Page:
If you have a blue European health insurance card, we recommend that you bring it with you when traveling to Denmark. With this card, you will be entitled to Danish healthcare on equal terms with other Danish citizens. Read more about EU health insurance.
If you are covered by the public healthcare system in your home country, you will be entitled to Danish healthcare on equal terms with other Danish citizens.
During working hours, you can contact any doctor in your area of residence and request a consultation. You can find doctors by typing online "lægen i Aalborg" (doctor in Aalborg), for example.
After 16:00 (4 p.m.) on weekdays, or around the clock at weekends and public holidays, you can call the Medical Helpline, Vagtlægen. The telephone numbers of your emergency doctor service are divided by region:
If you are using a mobile phone service based outside Denmark, please remember to use Denmark’s country code +45 or 0045 before dialing your region's number.
Guest researchers and guest students are not covered by the insurance scheme offered by Aalborg University. We recommend all guests to take out private insurance to cover you, if you sustain any injury during your visit at AAU.
Please note that in order to take out insurance in Denmark, usually you need a CPR number (civil registration number). However, you cannot register for a CPR number if your stay is less than three months; consequently, it is difficult to take out private insurances in Denmark.
Thus, we strongly recommend you to take out travel insurance before coming to Denmark.
You do not have to register with an address in Denmark, when your stay in Denmark is shorter than three months.
If you receive payment from Aalborg University (AAU) during your stay, you need to register for a tax card with the Danish taxation authorities (Skattestyrelsen).
Read more about tax registration below under 'Taxation'.
If your stay in Denmark is shorter than three months, you may not be fully tax liable in Denmark.
Read more about tax liability when coming to work or live in Denmark on the official website for the Danish tax authorities (SKAT).
There are a number of criteria, which form the basis for the taxation of fellowships such as whether you are a resident in Denmark, the length of stay and the type of stay. These criteria determine whether a fellowship will or will not be taxed in Denmark.
Please contact the International Staff Unit for more information.
If you are granted a fellowship during your research visit, you may - under certain circumstances - be exempt from tax under the Danish Income Tax Act. You should always consult the Danish tax authorities to enquire about this. In order to sort out your tax situation, please contact your department, who will assist you in connection with a possible application for tax exemption.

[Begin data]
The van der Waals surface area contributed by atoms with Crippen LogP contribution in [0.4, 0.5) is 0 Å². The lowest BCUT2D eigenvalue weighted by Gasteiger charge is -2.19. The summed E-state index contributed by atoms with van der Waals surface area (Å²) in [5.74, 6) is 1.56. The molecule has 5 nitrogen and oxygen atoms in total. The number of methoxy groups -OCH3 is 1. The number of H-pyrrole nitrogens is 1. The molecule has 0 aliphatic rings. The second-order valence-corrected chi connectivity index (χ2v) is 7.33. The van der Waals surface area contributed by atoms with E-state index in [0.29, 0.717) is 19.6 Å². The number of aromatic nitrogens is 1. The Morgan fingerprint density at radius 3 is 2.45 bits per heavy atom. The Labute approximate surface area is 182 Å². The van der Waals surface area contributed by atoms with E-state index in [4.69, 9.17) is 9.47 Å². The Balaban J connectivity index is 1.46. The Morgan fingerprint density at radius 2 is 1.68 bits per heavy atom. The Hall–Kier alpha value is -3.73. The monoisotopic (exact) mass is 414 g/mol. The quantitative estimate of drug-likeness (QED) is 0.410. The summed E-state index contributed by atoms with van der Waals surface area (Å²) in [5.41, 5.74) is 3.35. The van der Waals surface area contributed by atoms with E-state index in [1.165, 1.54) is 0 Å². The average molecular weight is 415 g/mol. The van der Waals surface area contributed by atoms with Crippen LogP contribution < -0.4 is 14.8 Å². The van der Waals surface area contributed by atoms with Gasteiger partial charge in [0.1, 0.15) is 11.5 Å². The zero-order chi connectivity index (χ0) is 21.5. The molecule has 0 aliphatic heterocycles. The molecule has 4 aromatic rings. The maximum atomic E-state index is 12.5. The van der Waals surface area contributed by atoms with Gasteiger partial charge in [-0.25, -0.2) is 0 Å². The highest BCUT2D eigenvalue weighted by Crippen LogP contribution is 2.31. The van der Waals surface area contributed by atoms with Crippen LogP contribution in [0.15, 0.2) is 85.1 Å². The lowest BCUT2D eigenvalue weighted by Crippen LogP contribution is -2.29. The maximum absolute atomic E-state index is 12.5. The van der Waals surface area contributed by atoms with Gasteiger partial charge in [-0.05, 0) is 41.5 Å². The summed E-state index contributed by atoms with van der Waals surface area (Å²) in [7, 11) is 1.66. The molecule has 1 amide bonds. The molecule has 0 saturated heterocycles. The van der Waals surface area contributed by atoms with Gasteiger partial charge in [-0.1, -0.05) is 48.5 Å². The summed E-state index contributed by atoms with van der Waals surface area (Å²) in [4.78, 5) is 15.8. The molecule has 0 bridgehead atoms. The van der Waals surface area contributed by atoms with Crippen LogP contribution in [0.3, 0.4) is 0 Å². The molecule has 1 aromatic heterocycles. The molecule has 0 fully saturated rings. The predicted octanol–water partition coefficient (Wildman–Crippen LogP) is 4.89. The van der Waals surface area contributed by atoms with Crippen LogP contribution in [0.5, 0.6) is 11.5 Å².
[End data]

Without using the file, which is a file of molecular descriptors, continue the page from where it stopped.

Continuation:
Please be aware that a tax exemption of your fellowship in your home country or the country providing the fellowship does not necessarily apply in Denmark. You must therefore expect the fellowship to be tax liable in Denmark, regardless of any tax exemptions in other countries.
Under certain circumstances, you may have the right to deductions and allowances. See further information on the website of the Danish tax authorities (SKAT) or contact the Danish tax authorities (SKAT).
Fellowships offered by AAU are automatically declared to the Danish tax authorities (SKAT). You do not need to do anything but will be informed automatically whether or not your fellowship will be taxed.
Contact the scholarship provider if you receive a fellowship from a Danish foundation or other Danish sources (not AAU sources). The foundation can inform you whether you need to declare the fellowship or not.
Fellowships offered by non-Danish foundations must be declared to the Danish tax authorities (SKAT). You have to declare the fellowship income as “B-income” in your preliminary tax assessment of income. You can declare the fellowship in your online, personal tax-folder at www.skat.dk (only possible if you have registered at SKAT in Denmark) or contact the tax authorities (SKAT).
If you are an employed researcher at AAU, you may be liable for the special tax scheme for foreign researchers. On this scheme, researchers pay a 27% flat tax rate and an 8% labour market contribution.
If you do not fulfil the conditions for the researcher taxation scheme, you must contact SKAT to enquire about your personal tax in relation to your stay in Denmark. The HR Service Centres do not guide you in personal tax matters.
If you are employed at AAU for three months or less, you will need to obtain a Danish tax card and Danish personal tax number. You apply for the tax card in person at the International Citizen Service upon arrival in Denmark or you apply online on the Danish Customs and Tax Administration website
The tax card ensures that you get the tax allowances and reliefs you are entitled to before AAU withholds tax from your income.
Each year in March/April, you will receive a preliminary tax statement. You should change the information in the preliminary tax statement if your income or allowances change considerably, or else you may risk having to pay back money in the following tax year. You change your tax card online via the self-service facility (TastSelv).
If you have applied for the researcher taxation scheme, you do not need to register with the Danish tax authorities. AAU will do this automatically.